Buying a home is one of the biggest steps you will take in life.
With the most affordable mortgage repayments existing on the longer terms of 30 and 35 years, it is not an overnight decision, nor a short-term one.
For first-time buyers, the questions can feel endless and complicated. How long does it take to buy a house? What do we need to be wary of?
House buying is complex, and it can be stressful, but it is ultimately something anybody can do once they’ve secured their funds and made the commitment.
Here we outline some of the most pressing questions together with essential tips for buying a house.
How do I buy my first house in the UK?
First things first – it’s time to shop around.
There are plenty of places to browse houses on the market, and many of them can be accessed with a few taps of your phone screen. Big property sites such as Rightmove and Zoopla list hundreds of thousands of homes that can be searched and filtered to your preferences.
Talking of needs, it’s important to know yours, and identify what you are ultimately looking to buy. Two houses of similar size and location could vary drastically in price for the sake of an extra bedroom, and some houses may have reduced prices owing to the need for remedial work or modernising.
Online property browsing is quick and convenient – and it gives you an overview of the types of available houses in the areas in which you’re looking to buy – but there is still a lot to be gained from taking the route of approaching a high street estate agent.
The benefit of enquiring with a high street agency is that you get to speak with a real person while outlining your needs. You can work with people who know the market first-hand and can provide advice or suggest properties from the agency portfolio that might suit you.
Once you’ve found an available property that you’d like to buy, the process begins in earnest by placing an offer. If it is accepted, then congratulations – you’ve taken your first step towards purchasing a home!
How can a beginner buy a house?
While experienced buyers may be more confident and knowledgeable when it comes to buying a house, there are no real penalties for beginners; you have as much right to view houses and put in offers as anybody.
It may be beneficial to brush up on terms and processes that will be crucial parts of the home buying process. Terms like ‘conveyancing’ and ‘chain’ might be thrown around with ease by agents and solicitors, but it’s easy to quickly get lost when these words mean nothing to you.
The best way to arm yourself with the right knowledge to take a look at a glossary of property terms like ours, to ensure that confusion isn’t the biggest barrier to an informed and confident purchase.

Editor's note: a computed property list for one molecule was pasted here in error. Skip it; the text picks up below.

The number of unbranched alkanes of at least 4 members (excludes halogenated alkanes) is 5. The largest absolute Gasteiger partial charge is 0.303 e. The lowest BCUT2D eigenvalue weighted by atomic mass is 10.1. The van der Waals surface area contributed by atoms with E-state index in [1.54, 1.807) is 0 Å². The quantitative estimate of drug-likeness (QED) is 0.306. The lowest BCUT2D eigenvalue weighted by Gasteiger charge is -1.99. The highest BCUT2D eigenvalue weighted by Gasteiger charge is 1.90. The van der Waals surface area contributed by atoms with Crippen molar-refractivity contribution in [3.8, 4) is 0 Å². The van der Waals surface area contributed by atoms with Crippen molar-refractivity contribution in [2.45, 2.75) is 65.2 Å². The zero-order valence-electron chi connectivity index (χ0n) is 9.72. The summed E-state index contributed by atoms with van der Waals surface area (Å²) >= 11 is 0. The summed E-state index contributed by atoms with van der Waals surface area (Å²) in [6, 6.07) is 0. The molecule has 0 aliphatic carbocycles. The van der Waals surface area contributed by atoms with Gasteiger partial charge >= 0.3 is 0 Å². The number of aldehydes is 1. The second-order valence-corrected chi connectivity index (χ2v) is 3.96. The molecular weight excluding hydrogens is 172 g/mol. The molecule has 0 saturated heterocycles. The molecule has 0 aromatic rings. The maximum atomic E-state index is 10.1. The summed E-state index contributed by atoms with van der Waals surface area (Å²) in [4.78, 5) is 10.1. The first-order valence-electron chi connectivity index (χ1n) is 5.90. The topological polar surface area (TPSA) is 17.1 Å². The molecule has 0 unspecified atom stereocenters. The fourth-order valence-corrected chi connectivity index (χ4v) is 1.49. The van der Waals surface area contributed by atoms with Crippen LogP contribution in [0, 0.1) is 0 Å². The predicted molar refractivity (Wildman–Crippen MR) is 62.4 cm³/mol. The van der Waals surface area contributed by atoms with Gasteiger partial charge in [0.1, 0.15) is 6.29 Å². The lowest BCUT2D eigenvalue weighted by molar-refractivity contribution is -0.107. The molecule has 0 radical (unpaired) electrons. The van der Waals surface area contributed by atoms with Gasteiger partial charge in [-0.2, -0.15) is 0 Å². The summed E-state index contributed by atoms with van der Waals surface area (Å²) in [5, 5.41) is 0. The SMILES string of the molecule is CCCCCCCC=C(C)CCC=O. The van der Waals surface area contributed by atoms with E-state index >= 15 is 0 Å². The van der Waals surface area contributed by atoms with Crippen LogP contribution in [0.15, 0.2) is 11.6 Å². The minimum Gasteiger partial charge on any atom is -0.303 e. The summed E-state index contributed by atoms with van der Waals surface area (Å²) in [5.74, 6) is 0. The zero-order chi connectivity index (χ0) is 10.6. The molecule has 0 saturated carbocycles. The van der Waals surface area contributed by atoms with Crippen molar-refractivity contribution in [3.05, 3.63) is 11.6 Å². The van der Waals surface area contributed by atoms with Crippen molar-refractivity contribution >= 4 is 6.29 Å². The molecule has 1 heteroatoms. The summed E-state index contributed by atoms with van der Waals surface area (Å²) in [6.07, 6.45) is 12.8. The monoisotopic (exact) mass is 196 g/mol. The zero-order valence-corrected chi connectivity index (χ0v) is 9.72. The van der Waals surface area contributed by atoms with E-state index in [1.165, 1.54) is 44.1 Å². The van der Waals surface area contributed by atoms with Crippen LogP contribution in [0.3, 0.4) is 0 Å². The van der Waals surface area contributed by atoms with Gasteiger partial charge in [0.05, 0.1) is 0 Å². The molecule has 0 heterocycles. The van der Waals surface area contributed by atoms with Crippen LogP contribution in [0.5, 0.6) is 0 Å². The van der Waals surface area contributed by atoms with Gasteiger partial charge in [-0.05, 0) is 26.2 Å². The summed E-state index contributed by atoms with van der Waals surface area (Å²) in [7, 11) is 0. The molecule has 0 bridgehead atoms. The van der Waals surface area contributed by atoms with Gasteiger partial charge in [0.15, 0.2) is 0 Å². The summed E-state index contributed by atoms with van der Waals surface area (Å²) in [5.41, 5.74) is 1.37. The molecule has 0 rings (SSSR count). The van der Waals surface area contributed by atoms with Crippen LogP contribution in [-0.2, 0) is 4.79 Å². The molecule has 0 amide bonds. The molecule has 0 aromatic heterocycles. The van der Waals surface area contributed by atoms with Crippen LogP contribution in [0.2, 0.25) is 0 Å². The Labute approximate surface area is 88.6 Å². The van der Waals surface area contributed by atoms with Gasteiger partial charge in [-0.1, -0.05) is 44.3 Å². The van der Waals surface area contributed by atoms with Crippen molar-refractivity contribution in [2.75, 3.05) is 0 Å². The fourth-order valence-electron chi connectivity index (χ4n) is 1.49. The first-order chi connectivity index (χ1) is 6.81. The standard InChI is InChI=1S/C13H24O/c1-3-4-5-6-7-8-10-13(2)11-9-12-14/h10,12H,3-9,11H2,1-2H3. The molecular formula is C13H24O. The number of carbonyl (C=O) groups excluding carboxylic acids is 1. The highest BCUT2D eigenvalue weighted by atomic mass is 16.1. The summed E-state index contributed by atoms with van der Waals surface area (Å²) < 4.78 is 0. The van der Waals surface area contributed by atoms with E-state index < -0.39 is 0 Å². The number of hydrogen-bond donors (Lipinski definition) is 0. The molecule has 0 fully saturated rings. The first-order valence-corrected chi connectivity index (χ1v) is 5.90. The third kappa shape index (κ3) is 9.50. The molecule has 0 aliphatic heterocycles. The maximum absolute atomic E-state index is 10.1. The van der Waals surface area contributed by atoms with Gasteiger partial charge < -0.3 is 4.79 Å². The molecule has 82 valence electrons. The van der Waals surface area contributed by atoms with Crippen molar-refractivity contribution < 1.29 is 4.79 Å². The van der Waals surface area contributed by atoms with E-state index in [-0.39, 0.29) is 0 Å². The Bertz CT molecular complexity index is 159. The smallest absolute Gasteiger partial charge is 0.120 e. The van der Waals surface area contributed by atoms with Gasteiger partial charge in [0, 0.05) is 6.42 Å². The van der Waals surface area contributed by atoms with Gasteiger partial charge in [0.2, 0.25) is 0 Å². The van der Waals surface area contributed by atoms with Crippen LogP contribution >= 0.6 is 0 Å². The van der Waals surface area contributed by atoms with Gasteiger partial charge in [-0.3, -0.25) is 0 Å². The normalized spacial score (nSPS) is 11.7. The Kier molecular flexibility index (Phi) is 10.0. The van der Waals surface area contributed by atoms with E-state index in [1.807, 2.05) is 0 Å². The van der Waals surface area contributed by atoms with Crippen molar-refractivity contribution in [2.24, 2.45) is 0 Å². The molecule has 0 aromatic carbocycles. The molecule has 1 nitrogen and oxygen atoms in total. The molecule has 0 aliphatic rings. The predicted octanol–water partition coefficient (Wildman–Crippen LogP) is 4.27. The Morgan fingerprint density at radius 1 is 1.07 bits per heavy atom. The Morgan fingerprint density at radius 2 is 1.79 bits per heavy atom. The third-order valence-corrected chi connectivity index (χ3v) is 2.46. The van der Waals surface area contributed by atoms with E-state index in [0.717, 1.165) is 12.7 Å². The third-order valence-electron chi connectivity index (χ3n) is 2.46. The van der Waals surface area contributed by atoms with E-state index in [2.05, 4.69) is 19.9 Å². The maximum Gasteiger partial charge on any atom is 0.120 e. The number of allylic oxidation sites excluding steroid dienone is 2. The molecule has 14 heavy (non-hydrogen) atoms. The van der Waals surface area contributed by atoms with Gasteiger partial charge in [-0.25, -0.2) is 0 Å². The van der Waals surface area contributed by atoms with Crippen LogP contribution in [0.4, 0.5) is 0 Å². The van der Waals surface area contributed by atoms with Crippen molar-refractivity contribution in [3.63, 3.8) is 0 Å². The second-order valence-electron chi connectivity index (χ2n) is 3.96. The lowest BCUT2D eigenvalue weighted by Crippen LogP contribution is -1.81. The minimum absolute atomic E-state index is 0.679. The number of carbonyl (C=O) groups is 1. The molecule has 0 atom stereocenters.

Being a beginner homebuyer could, in some ways, be an advantage when it comes to dealing with the current owners of a home you’re looking to buy. Sellers reserve the final say in who gets to buy a property, and some sellers may be swayed by seeing an eager first-time buyer over somebody looking to expand their portfolio.
There are also some great incentives for beginning buyers, like the government’s Help to Buy and affordable home ownership schemes. Help to Buy ISAs are no longer available, but loans to aid with the cost of a new-build home still exist through these schemes. This does, however, limit you to looking at new-build properties exclusively, should you need one of these loans to make buying a home possible.
Who qualifies as a first-time buyer in the UK?
Being someone who can be classed as a first-time buyer is not as simple as it seems on the surface.
Many first-time buyers are buying as couples – what happens if one of you has owned a home before? Or if one of you has inherited property?
First-time buyer status applies to an individual if they have never owned a property used for living purposes. If one person in a couple has indeed ever owned a home, they will not qualify as a first-time buyer. Despite this only applying to one person in this example, it means that the couple will not quality for stamp duty relief or Help to Buy.
Note that the wording applies to people who have ‘owned’ property before. The phrase ‘first-time buyer’ is slightly misleading in this regard, as people who have owned property they did not technically buy still do not qualify as a first-time buyer. This includes property they have inherited or property that was bought for them as a gift.
Commercial property does not apply, so long as there aren’t living quarters attached. People who own a property for a business but are hoping to buy their first home to live in will still qualify as a first-time buyer.
First-time buyer status is not something that should be sought dishonestly. If you sign a declaration which misrepresents your homebuyer status, you are committing a criminal offence and could pay with the loss of your home. Plus, it’s far too easy to search the UK Land Registry and other places where your name may come up from past purchases.
How much money should you have before buying a house?